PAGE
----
Tutu urges Suu Kyi to act on Rohingya crisis

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Apartheid hero prays his fellow Nobel laureate will 'be courageous again'

South Africa's outspoken Archbishop Desmond Tutu yesterday castigated fellow Nobel laureate Aung San Suu Kyi over Myanmar's treatment of its Rohingya Muslims and urged her to intervene in the crisis.

The United Nations yesterday said that nearly 164,000 Rohingya have escaped to Bangladesh over the past two weeks in the wake of a massive security sweep and alleged atrocities by security forces and Buddhist mobs against them.

Ms Suu Kyi, feted for her years of peaceful opposition to Myanmar's junta rulers, has been urged to speak up for the Rohingya, with Muslim nations and the UN leading the condemnation of her government.

Mr Tutu, who helped dismantle apartheid in South Africa and became the moral voice of the nation, joined in the condemnation.

"If the political price of your ascension to the highest office in Myanmar is your silence, the price is surely too steep," Mr Tutu said in a statement.

"It is incongruous for a symbol of righteousness to lead such a country; it is adding to our pain," he said, noting that "the images we are seeing of the suffering of the Rohingya fill us with pain and dread."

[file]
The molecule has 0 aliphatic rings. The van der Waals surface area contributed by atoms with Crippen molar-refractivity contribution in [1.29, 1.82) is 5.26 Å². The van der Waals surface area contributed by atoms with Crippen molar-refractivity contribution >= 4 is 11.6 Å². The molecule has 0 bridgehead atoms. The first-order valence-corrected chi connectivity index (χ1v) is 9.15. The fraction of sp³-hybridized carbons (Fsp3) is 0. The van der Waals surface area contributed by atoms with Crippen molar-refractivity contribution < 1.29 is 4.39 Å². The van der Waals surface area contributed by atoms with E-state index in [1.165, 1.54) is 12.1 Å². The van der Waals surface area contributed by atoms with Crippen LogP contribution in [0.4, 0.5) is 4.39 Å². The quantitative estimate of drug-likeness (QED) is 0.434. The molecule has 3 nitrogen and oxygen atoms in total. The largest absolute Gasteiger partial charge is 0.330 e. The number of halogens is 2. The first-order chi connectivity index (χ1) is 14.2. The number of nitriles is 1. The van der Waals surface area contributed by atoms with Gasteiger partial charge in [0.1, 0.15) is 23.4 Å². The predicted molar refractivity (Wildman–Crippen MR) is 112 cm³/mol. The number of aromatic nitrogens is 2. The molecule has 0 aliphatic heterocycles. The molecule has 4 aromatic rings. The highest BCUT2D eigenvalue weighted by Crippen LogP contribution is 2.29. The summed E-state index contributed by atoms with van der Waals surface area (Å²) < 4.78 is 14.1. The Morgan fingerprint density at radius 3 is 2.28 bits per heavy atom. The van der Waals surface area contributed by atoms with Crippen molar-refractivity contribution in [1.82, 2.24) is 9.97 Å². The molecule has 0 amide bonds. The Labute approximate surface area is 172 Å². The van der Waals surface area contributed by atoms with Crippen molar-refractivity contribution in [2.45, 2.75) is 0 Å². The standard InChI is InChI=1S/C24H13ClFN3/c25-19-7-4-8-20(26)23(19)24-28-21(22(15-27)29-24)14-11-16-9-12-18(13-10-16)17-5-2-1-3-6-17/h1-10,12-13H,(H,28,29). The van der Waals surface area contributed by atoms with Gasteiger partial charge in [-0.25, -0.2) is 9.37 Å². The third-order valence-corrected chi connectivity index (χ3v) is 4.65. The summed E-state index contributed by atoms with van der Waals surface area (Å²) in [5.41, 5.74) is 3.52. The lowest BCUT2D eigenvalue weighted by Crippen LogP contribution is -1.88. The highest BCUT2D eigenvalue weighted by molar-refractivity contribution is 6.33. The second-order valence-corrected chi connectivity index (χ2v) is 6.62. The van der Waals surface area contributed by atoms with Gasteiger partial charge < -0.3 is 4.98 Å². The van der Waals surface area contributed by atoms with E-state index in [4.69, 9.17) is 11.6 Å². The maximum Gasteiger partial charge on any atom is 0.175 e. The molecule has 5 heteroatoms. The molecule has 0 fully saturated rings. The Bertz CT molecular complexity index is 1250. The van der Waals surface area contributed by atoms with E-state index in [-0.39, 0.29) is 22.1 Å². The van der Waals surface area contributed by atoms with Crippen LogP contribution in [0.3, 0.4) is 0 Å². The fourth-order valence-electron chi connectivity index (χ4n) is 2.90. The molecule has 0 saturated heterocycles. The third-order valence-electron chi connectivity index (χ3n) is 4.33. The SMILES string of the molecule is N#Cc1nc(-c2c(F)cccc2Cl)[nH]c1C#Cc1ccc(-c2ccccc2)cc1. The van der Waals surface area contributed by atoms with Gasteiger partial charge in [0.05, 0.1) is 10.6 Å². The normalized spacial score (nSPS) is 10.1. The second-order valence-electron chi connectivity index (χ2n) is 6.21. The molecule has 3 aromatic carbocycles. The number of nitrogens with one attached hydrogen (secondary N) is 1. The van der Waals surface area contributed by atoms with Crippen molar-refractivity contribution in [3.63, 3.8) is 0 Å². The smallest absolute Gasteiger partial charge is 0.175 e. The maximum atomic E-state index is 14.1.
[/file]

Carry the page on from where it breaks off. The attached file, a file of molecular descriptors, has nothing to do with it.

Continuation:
"As we witness the unfolding horror, we pray for you to be courageous and resilient again... for you to speak out for justice, human rights and the unity of your people," said the archbishop.

Witnesses in Myanmar's Rakhine state say entire villages have been burned to the ground since Rohingya militants launched a series of coordinated attacks on Aug 25, prompting a military-led crackdown.


In a separate development, Malaysia's coast guard said it will not turn away Rohingya Muslims fleeing violence and is willing to provide temporary shelter for them, the maritime agency's chief said yesterday.

Malaysia, hundreds of kilometres to the south on the Andaman Sea, is likely to see more boat people from Myanmar in the coming weeks and months because of the renewed violence, said Mr Zulkifli Abu Bakar, the director general of Malaysian Maritime Enforcement Agency.

Malaysia is already home to over 100,000 Rohingya refugees.

"We are supposed to provide basic necessities for them to continue their journey and push them away. But at the end of the day, because of humanitarian reasons, we will not be able to do that," Mr Zulkifli told Reuters, adding that no fresh refugees had been seen yet.

Malaysia will likely house the Rohingya refugees in immigration detention centres, where foreigners without documents are typically held, he said. The country, which has not signed the UN Refugee Convention, treats refugees as illegal migrants.

Thailand has also said it is preparing to receive people fleeing the fighting in Myanmar. - WIRE SERVICES

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